Born on March 25, 1936, Sister Lois remembered that “Mother said I came early and I am glad, as I arrived on the Feast of the Annunciation, and Mary is very precious to me.” Sister Lois, christened Lois Louise Ann Hauwiller in the St. Bonifacius Parish in Minnesota, was welcomed to the family of Francis and Catherine Hauwiller, as their second oldest child.
Formal education began at St. Victoria Parish school (in Victoria, Minnesota), which was staffed by Benedictine Sisters from St. Benedict’s Monastery in St. Joseph. “In seventh grade, Sisters from St. Paul’s Priory became our teachers. As a freshman and sophomore, I attended Waconia High School, and one of my sophomore-year friends said she was going to become a nun. Right then, I said ‘I’m going to, too.’ Must have been the Holy Spirit. My mother told me years later that was the happiest day of her life.
“After sophomore year at Waconia, I finished my high school education at Visitation Convent School in St. Paul. Father (Gerald) O’Keefe taught Theology, but all my other teachers were from St. Paul’s Priory. After our novice reception on May 30, 1954, I began Noviate training on June 14, for one year and a day and then made first profession on July 11, 1955.”
“My ministry and service was always to meet the practical needs of a Parish or other religious facility. I primarily worked in kitchens, laundries and general housekeeping. From 1964-65, I worked with my Community members Sisters Monica Raway, Adelia Schmidt and Aidan Barthel for Archbishop Leo Binz. I finally came home to live with my Community at our Benet Road Monastery in 2010, the year after it was completed. After I came to Benet Road, I continued helping with household chores and was also on our Monastery’s Liturgy Committee.”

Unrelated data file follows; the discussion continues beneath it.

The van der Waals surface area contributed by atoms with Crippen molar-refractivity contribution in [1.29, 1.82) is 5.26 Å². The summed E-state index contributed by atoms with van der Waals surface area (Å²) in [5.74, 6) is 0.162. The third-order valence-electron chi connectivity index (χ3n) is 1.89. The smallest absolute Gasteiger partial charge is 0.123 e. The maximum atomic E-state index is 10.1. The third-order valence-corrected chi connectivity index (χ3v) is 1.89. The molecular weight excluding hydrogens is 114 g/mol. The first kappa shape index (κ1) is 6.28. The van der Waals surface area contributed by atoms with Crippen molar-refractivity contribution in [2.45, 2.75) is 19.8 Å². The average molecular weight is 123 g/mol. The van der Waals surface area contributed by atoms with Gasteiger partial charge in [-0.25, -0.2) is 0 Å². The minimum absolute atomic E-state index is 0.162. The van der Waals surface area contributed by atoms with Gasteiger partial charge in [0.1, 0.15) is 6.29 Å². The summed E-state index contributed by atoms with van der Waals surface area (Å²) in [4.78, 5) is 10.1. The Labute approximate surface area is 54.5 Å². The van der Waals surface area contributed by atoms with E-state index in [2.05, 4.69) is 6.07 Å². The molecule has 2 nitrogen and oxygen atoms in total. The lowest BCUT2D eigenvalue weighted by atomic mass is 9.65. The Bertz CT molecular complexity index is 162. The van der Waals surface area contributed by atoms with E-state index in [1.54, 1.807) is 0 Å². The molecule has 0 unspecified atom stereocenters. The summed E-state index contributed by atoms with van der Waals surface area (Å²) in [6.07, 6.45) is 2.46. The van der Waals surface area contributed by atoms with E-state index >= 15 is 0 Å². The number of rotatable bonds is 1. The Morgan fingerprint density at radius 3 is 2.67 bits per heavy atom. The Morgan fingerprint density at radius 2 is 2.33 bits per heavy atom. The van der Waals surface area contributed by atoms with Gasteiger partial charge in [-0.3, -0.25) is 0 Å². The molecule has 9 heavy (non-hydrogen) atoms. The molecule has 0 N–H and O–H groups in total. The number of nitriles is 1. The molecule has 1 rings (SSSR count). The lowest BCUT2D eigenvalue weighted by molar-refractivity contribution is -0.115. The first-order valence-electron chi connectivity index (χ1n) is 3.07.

“My Community, friends and family have helped me along the way my entire life. I have had many difficulties and health crises to overcome. That is why I love the verse from Matthew: ‘with God all things are possible’ (Matthew 19:26b, NRSCVE). “As we Sisters continue to shelter in place, we still see our friends and family from a distance (and phone calls work well). They are so precious to us! So, though this quarantine forces us to physically distance, we have never been closer spiritually and in our love for one another.
“My letter writing has increased, too. If you haven’t been a person who corresponds, I encourage you to try it. It is a meaningful gift and keepsake to get a card or letter from a loved one.
“To everyone reading this, especially those feeling down and discouraged or who have suffered traumatic loss as a result of this pandemic, I encourage you to turn to your earthly and heavenly support systems. And if you do not have either of these, there is help to be found–you are not alone! I pray that as you reach out, you will feel the firm grasp of another hand. And may our loving God bless you today.”